Management of these deformities can be quite challenging. Accordingly, the author provides an illuminating case study.
The patient is a 58-year-old male who presents complaining of significant pain along the medial ankle and medial arch of his left foot. The patient states that he has noticed his arch collapsing “over the last couple of years” but that it has only become painful over the last four to six months.
The patient says he feels better with shoes that have high arches in them and relates that another podiatrist previously saw him and fitted him for orthotics. The patient believes the orthotics help somewhat although he still relates pain and loss of function. The patient denies any recent hospitalizations or changes to his medical history. He also denies nausea, vomiting, chest pain, shortness of breath, calf pain or any other symptoms.
His past medical history reveals hypertension and hypercholesterolemia. His past surgical history consists of a cholecystectomy and previous open reduction internal fixation for his left wrist. He denies using tobacco, relates occasional alcohol use and drinks caffeine daily. He has no known drug allergies. He is currently taking atorvastatin calcium (Lipitor, Pfizer), hydrocholorothiazide and lisinopril.
Upon the physical exam, the patient demonstrates a significant collapsing pes planovalgus foot type (left > right). (See photo 1.) Pedal pulses are palpable and graded +2/4 bilaterally with capillary fill time < 3 seconds. There is hair growth on the leg to the distal one-third of the tibia bilaterally. The patient demonstrates bowstringing of the tibialis anterior tendon. Muscle strength is graded +5/5 in dorsiflexion/plantarflexion. However, there is muscle weakness with resisted inversion that is more pronounced on the left.
The patient demonstrates pain with palpation along the course of the posterior tibial tendon on the left side with the point of maximum tenderness located approximately 3 cm from the insertion on the navicular. In resting calcaneal stance position, the patient demonstrates a significant rearfoot valgus, which does not reduce with toe raise. (See photos 2 and 3.)
Plain film radiographs of bilateral feet demonstrate increased talar declination on the lateral X-ray with collapse of the midfoot and an increase in Meary’s angle (see photo 4.) On the AP view, there is a decrease in talonavicular coverage (see photo 5).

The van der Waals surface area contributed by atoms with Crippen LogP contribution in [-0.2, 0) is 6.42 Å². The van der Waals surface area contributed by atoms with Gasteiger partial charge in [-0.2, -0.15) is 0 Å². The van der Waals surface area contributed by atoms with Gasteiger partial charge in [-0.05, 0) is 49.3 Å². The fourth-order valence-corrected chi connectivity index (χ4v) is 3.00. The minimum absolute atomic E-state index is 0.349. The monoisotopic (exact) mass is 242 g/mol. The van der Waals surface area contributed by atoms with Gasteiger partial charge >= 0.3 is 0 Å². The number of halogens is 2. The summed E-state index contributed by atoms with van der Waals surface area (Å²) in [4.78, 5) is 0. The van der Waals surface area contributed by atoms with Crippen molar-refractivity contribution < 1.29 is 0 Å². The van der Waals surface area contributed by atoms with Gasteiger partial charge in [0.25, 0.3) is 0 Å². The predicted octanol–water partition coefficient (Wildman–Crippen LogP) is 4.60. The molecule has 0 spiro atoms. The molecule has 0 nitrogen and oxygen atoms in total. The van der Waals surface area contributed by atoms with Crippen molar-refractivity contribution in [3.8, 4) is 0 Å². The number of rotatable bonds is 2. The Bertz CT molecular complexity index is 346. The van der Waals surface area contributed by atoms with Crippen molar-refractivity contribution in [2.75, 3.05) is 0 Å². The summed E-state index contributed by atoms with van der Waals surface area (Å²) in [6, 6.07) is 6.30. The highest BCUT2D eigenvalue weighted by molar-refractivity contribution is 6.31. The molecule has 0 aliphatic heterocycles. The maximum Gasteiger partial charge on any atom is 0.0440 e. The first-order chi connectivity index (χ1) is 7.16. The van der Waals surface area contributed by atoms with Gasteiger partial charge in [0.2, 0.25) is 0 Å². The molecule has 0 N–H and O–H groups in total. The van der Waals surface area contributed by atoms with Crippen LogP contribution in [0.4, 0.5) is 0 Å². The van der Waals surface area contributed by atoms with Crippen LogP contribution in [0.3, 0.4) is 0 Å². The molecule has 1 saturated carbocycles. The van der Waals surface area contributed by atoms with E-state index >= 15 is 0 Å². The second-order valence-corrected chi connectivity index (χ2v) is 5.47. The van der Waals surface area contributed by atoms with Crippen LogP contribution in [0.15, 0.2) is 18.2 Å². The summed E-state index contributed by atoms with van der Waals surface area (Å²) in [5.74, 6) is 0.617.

I discussed the various conservative and surgical options with the patient, as well as the various risks and benefits. Citing longstanding difficulties with ambulation and frustration with the failure of conservative modalities, the patient opted to pursue a more definitive course of action and undergo surgical correction of this deformity.
Considering the clinical picture, I determined that the patient had late stage II posterior tibial tendon dysfunction (PTTD). While his rearfoot valgus did not reduce with a single leg, toe raise, it was passively reducible to neutral while the patient was non-weightbearing. Considering the degree of deformity, I booked the patient for posterior tibial tendon repair with flatfoot reconstruction.
To address the patient’s attenuated posterior tibial tendon, I performed a debridement and repair of the posterior tibial tendon with a flexor digitorum longus tendon transfer to provide increased strength and stability. I augmented the repair with the use of TenoGlide™ (Integra Life Sciences) to reduce the risk for the development of tissue adhesions (see photo 16). I placed a bioabsorbable bioBlock™ (Integra Life Sciences) subtalar arthroereisis to provide temporary offloading and reduction of pressures along the posterior tibial tendon repair and flexor digitorum longus transfer site (see photos 19 and 20).
Additionally, I performed a medial displacement calcaneal osteotomy (MDCO) to medially direct the forces through the rearfoot (see photos 6-8).
The patient wore a Jones compression dressing postoperatively and transitioned to a short leg cast at the first office visit. The patient then wore a cast for approximately eight weeks and subsequently transitioned to a removable cam-walker (RCW). The patient was able to bear weight in the RCW. At this point, he went to physical therapy to initiate passive range of motion exercises. At 12 weeks, he returned to normal shoe gear with further physical therapy to strengthen the medial arch suspension.
The management of collapsing pes planovalgus deformities is complex and can pose a challenge to the foot and ankle surgeon. This condition is a multiplanar deformity. When attempting surgical reconstruction, one must determine planal dominance and address each component of the deformity.
Dr. Fitzgerald is in private practice at Hess Orthopaedics and Sports Medicine in Harrisonburg, Va. He is an Associate of the American College of Foot and Ankle Surgeons.